An .ISO image file is similar to a Zip file in that it holds many separate files that have been packaged up into a single file. To create a bootable flash device from an ISO file we have to make sure our USB stick or SD memory card is indeed bootable by being partitioned and formatted correctly before we extract and copy all of the individual files to the device. Fortunately there are a few utilities around that can do all of this for us in a single operation.
Bootable flash devices can be used to install an operating system, which can be particularly useful on a machine that does not have an optical drive. We can run software completely independently of a machine's onboard operating system, which allows us to run apps and utilities for partitioning, cloning, imaging and backup, as well as tools for recovery and repair. It is also possible to run a full operating system from a USB stick or memory card, thereby letting us try out dual-multibooting without having to make any changes to a machine's onboard hard drive or operating system. Many 'Live' Linux operating systems can, when on a flash memory device, retain settings and installed apps after a reboot, which along with the ability to work on most standard PCs you plug them into means you can take an operating system with you.
Rufus is equally adept at making both Windows and Linux USB/SD operating system installation media and versions of their recovery disks. There is also the ability to create a DOS or Syslinux boot device for the tech-guys, plus a few other options that may be useful in various circumstances. Rule of thumb is if you are in any doubt about an option then leave it on default. The Rufus app is portable, which means it is stand-alone and does not install anything in Windows, just start the downloaded .exe file and it will come to life.
If there is no USB or SD flash media inserted then fig:1 is what you should see. Plug something in and as long as Windows sees it Rufus will detect it and give some details and the options you need fig:2. Your first move is to make absolutely sure the correct device is selected and listed in the first text box. Check in Windows that the drive letter shown matches the actual device you want to work on.
In most circumstances you will be leaving everything on the default settings and you can go straight to the option to select what it is you want to create. For a bootable device from an ISO file just click the small browse box to the right of the drop-down box and navigate to an ISO file you have already downloaded.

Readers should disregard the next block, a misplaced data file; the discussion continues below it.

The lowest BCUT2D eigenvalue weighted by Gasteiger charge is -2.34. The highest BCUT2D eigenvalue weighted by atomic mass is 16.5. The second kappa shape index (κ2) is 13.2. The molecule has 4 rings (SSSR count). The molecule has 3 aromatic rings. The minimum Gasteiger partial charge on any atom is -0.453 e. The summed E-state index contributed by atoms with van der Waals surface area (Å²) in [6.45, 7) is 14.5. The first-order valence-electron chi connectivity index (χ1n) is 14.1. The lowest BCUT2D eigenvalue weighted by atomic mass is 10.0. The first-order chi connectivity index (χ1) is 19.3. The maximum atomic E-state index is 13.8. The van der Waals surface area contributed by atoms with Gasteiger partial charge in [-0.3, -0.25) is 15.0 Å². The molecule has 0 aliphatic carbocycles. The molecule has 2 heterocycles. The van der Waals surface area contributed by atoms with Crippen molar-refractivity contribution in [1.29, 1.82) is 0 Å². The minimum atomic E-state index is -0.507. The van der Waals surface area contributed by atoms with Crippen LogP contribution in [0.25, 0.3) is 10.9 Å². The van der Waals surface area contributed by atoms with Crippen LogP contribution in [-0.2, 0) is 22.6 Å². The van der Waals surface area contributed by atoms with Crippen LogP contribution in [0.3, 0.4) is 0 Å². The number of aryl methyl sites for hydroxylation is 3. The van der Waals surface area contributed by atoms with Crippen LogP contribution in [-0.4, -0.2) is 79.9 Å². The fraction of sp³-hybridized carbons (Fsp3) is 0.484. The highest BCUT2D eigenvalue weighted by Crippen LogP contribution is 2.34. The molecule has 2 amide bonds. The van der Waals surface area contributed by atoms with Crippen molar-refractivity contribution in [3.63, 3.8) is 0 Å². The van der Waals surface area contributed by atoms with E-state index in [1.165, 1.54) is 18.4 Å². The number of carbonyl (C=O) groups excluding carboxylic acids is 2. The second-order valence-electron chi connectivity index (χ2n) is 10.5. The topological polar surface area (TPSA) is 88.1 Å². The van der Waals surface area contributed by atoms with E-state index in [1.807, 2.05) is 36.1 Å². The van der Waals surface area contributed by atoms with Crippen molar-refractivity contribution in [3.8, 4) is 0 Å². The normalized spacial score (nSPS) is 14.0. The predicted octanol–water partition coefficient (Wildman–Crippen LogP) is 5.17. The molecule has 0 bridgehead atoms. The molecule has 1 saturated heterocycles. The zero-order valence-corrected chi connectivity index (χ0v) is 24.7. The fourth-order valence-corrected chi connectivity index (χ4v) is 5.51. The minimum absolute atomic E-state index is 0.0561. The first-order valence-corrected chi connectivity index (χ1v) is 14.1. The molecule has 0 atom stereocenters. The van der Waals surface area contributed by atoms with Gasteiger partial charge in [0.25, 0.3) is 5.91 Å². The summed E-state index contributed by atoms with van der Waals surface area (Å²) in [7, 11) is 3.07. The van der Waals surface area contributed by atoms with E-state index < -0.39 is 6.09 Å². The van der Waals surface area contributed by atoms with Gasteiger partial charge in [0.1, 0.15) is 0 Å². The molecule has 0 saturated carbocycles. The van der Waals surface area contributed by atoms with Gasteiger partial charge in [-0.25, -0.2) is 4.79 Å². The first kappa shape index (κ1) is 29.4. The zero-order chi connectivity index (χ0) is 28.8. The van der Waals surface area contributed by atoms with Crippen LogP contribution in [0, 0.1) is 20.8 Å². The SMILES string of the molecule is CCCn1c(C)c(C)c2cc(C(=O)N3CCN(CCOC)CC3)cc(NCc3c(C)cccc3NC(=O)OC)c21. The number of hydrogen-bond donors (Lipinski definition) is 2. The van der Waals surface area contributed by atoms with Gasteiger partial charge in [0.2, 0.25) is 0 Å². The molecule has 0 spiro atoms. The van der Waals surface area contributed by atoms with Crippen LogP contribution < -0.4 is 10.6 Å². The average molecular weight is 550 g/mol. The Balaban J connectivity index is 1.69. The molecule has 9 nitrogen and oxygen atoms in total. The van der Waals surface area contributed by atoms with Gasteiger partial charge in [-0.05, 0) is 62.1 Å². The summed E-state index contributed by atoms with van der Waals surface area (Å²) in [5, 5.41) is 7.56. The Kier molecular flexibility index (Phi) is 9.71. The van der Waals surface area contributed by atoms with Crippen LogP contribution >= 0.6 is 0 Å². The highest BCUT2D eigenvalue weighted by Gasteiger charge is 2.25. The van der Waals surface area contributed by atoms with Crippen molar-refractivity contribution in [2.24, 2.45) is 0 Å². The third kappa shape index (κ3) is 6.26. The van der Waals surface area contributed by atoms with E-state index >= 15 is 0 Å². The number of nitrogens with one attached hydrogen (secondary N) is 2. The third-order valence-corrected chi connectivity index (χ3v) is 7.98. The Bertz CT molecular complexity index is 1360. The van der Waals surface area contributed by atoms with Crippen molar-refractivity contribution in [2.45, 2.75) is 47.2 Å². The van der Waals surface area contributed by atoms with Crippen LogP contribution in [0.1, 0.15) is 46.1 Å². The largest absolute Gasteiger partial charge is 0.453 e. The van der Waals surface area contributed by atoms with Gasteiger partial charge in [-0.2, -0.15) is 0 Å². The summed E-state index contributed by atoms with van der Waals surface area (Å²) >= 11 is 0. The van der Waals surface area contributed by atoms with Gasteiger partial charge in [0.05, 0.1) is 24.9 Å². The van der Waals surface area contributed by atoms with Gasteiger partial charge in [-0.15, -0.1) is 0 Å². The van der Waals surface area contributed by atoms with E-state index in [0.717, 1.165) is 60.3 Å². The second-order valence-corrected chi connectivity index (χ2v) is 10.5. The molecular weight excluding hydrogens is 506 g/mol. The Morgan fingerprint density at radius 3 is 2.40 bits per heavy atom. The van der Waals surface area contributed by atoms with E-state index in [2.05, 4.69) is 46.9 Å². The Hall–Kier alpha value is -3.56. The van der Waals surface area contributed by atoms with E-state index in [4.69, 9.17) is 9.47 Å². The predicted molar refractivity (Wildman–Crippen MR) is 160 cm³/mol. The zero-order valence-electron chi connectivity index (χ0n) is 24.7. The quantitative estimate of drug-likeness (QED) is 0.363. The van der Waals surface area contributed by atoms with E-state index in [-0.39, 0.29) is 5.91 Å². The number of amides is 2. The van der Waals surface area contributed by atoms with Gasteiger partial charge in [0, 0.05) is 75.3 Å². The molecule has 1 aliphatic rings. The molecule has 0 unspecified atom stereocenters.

In our example fig:4 we have selected the ISO file of the Gparted partitioning utility and as you can see it is shown as the ISO we are going to use. The volume label that will be given to the USB/SD device has been selected for us, but sometimes this may not be appropriate or very descriptive, so now would be the time to alter it if you wanted. Then you can click the Start button, then a confirm warning, and job will be done.
Something as small as Gparted is not going to take very long and in our example the whole thing was over in 12 seconds. A Linux live or install USB/SD should take but a minute or four, and the USB/SD equivalent of a full Windows install DVD will take several minutes, give or take.
It would feel wasteful to use a 4gig USB stick for something that would fit on a 256mb one, so if you have any unused small capacity USB sticks languishing in a drawer then perhaps you can make use of them again, but bear in mind they may be slower than a more recent one. Most of our utilities and single purpose tools will fit on sticks of 1gig or less. A Linux install disk and live OS should be able to make do on 2gigs, and for a Windows install disk we will need at least 4gig. If we are adding persistence to a Linux operating system then we might want to give it extra space if we plan installing a lot of software, or accumulating personal files and data.
Some of the options are self explanatory and the File System and Cluster Size options we can leave to Rufus to select the default setting for each ISO file we give it. A few other options may not be immediately obvious to average users.
This option changes the way the drive will be shown in Windows. So instead of the standard hard drive icon and a max of only 11 characters for the volume label, the icon will be that of a USB key and the label can be as long as we want.
MBR partition scheme for BIOS or UEFI computers.
At present this option is best left as is because it is suitable for most current PCs and will allow the stick or card to work in the majority of machines it is plugged into. We actually can't tell you when the other options may be essential and can only suggest that if you are having problems on the latest UEFI and GPT configured hardware that you give them a try. If you are making a USB/SD for installing an OS on machines in full GPT/UEFI mode, then yes go with that option in Rufus.
If you click on the Format Options button just above the visible check boxes you will get the extra syslinux format options in the relevant drop down box, plus 3 more options and check boxes.
List fixed (non flash) or unpartitioned USB disks.
This is turned off by default to prevent the novice from mistakenly selecting and wiping a wrong device, such as a USB connected backup hard drive. It may help Rufus in detecting an undetected USB flash device, but triple check your device selection and unplug other USB drives before proceeding. Rufus FAQ.
Add fixes for older BIOSes (extra partition, align, etc.)
If you can't get a machine to see a particular USB stick at boot time then this option adds a few tricks that may help detection. Another trick if you are using the BIOS boot menu to select the USB device for booting is to use another USB key that is showing up in the boot menu, then swap it for the desired one just before you hit enter to boot. If your machine is completely unable to boot from USB then try the Plop Bootmanager from a boot CD or DVD or even a floppy.
Use Rufus MBR with BIOS ID: